Element FCU 'apparent' winner for West Virginia pot banking services
Element Federal Credit Union, a $35 million-asset institution based in Charleston, W.Va., this week was named the “apparent winning vendor” in its bid to serve the state’s medical cannabis banking program.
Earlier this year the credit union was one of just five entities to respond to a request for proposal from lawmakers after the state’s contracted banking vendor refused to provide services to the program due to conflicts with federal law. With West Virginia voters having already approved a medical marijuana program, the next step was for the state to accept bids for licenses from cannabis-related businesses such as growers or dispensaries, and when patients apply for a medical cannabis card – and an entity needs to be able to accept the application fees.
West Virginia’s State Treasurer’s Office noted in a press release that Element is the “apparent” winner because per the notice terms of the RFP, the other companies that applied to serve the medical cannabis banking program have until noon Eastern Time on Sept. 3 to file a written protest.
As such, officials with Element FCU had to decline comment Wednesday as the credit union is in a blackout period.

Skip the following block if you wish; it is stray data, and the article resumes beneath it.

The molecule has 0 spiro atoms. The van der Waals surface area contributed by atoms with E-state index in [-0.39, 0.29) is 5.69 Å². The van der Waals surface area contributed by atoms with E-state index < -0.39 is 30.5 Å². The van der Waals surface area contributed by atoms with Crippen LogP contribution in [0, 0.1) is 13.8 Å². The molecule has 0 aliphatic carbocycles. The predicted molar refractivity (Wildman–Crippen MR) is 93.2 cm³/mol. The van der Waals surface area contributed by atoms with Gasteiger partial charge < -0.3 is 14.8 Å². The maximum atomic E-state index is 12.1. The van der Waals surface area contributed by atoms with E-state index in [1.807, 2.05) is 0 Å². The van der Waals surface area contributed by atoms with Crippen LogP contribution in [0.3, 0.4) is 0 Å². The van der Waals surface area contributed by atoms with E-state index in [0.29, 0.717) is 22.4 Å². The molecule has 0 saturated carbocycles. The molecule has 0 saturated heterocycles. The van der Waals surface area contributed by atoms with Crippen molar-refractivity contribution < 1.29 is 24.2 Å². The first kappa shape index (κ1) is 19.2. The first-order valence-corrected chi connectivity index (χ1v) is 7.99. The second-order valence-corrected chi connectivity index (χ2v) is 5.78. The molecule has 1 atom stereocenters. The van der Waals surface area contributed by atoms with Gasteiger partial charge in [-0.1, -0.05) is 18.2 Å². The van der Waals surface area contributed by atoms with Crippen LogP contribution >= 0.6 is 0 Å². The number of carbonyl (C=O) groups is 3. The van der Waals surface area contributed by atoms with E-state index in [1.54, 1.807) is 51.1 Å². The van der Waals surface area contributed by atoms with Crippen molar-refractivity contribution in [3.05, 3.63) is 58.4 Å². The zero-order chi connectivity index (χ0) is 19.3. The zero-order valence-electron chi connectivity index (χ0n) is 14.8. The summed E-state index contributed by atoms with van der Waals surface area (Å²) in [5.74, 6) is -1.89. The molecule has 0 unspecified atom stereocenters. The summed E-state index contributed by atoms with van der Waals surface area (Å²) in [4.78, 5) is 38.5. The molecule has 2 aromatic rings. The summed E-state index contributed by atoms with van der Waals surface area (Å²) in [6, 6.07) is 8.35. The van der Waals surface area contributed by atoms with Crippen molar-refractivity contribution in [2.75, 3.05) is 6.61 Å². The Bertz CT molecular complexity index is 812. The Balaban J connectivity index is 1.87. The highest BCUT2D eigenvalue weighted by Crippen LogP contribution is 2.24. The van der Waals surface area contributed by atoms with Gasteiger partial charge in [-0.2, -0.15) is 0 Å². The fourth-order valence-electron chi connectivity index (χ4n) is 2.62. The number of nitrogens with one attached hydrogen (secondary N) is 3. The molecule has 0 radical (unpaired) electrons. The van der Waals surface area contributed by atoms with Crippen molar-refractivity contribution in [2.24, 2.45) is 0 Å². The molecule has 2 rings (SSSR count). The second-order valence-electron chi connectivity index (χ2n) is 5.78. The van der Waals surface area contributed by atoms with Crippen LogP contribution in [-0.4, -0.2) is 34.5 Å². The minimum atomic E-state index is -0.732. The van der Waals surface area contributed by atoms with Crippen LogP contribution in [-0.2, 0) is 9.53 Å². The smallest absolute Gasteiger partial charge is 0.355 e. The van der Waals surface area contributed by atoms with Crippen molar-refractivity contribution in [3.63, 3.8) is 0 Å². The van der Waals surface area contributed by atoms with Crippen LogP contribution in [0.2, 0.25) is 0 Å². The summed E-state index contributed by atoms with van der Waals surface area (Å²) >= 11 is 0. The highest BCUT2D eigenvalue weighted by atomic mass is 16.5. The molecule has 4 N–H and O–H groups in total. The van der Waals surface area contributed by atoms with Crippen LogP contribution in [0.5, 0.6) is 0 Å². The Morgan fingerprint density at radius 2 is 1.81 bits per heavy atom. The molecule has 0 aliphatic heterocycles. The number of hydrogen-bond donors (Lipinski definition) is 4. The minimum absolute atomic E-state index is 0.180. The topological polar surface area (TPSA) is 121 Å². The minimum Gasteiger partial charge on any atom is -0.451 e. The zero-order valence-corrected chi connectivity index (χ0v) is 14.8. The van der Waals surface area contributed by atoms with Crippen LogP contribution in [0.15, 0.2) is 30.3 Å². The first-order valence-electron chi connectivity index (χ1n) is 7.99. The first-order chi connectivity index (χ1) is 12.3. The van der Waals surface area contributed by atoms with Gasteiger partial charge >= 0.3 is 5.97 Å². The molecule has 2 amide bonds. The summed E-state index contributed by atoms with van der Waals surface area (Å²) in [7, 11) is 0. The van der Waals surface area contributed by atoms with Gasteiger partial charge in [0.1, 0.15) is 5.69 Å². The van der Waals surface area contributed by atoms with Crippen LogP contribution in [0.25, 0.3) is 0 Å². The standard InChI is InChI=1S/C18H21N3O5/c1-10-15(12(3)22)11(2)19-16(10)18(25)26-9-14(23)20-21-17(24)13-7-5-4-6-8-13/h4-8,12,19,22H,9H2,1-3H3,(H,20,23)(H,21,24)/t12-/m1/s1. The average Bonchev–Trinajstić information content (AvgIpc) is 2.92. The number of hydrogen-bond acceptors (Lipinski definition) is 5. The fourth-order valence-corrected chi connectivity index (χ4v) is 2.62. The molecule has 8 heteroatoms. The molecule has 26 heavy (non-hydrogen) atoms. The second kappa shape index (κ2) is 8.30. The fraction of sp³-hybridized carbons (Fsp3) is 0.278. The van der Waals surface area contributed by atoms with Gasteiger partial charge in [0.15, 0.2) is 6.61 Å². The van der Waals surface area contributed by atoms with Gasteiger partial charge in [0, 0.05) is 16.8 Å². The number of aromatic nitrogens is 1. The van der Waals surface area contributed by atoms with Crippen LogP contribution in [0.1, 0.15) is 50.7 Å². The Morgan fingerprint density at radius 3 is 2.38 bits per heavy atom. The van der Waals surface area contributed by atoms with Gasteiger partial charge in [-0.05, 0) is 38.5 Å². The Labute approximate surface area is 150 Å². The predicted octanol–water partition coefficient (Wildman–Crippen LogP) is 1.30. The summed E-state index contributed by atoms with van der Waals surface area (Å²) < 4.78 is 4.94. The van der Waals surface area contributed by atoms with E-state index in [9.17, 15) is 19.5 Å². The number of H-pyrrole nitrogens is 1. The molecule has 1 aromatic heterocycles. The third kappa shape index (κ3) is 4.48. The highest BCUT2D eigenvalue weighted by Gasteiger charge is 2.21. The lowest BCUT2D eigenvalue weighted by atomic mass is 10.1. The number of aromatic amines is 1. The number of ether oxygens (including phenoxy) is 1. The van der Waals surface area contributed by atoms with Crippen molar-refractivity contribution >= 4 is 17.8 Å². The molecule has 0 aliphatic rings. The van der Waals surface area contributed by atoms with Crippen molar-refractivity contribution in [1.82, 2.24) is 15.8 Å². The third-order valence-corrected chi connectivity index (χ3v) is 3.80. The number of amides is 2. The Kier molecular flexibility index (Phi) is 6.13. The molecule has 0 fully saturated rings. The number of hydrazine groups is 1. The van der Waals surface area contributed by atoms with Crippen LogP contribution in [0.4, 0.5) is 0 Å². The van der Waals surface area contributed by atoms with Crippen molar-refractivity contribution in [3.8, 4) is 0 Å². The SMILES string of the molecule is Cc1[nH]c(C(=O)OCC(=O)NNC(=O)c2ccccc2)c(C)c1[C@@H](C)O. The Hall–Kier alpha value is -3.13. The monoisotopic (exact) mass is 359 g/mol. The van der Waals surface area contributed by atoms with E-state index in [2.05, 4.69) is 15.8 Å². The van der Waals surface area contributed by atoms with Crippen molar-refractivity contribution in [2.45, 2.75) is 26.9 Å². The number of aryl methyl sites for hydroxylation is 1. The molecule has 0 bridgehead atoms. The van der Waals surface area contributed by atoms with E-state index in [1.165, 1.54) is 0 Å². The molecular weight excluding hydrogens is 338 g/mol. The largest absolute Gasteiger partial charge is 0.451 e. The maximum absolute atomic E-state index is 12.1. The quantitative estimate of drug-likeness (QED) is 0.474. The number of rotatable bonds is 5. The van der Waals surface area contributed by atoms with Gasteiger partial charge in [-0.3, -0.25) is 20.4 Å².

John Perdue, West Virginia’s treasurer, said his office and Element FCU already have commenced negotiations to finalize issuance of the purchase order. Until the purchase order is issued, no other information will be released and the blackout period will remain in place, Perdue said. Once all issues have been resolved, the state will reveal the long-term goals and interim procedures for medical cannabis banking – a move that could come as early as next week.
“My staff has worked tirelessly to make this program viable,” said Perdue. “I look forward to awarding this contract and moving forward with a banking process. My main priority is to help people in our state who want this medical option for either themselves or a family member.”
West Virginia’s medical cannabis program was supposed to go live July 1, but has been delayed by the need to amend state law.
Earlier this summer, Element FCU said in addition to supplying financial services to the state for licensing fees, the credit union would consider its options for cannabis-related businesses and ancillary businesses if banking services are needed.
According to the Financial Crimes Enforcement Network, as of March 31, 2019, some 633 FIs were actively banking marijuana-related businesses in the U.S.: 493 banks and 140 credit unions.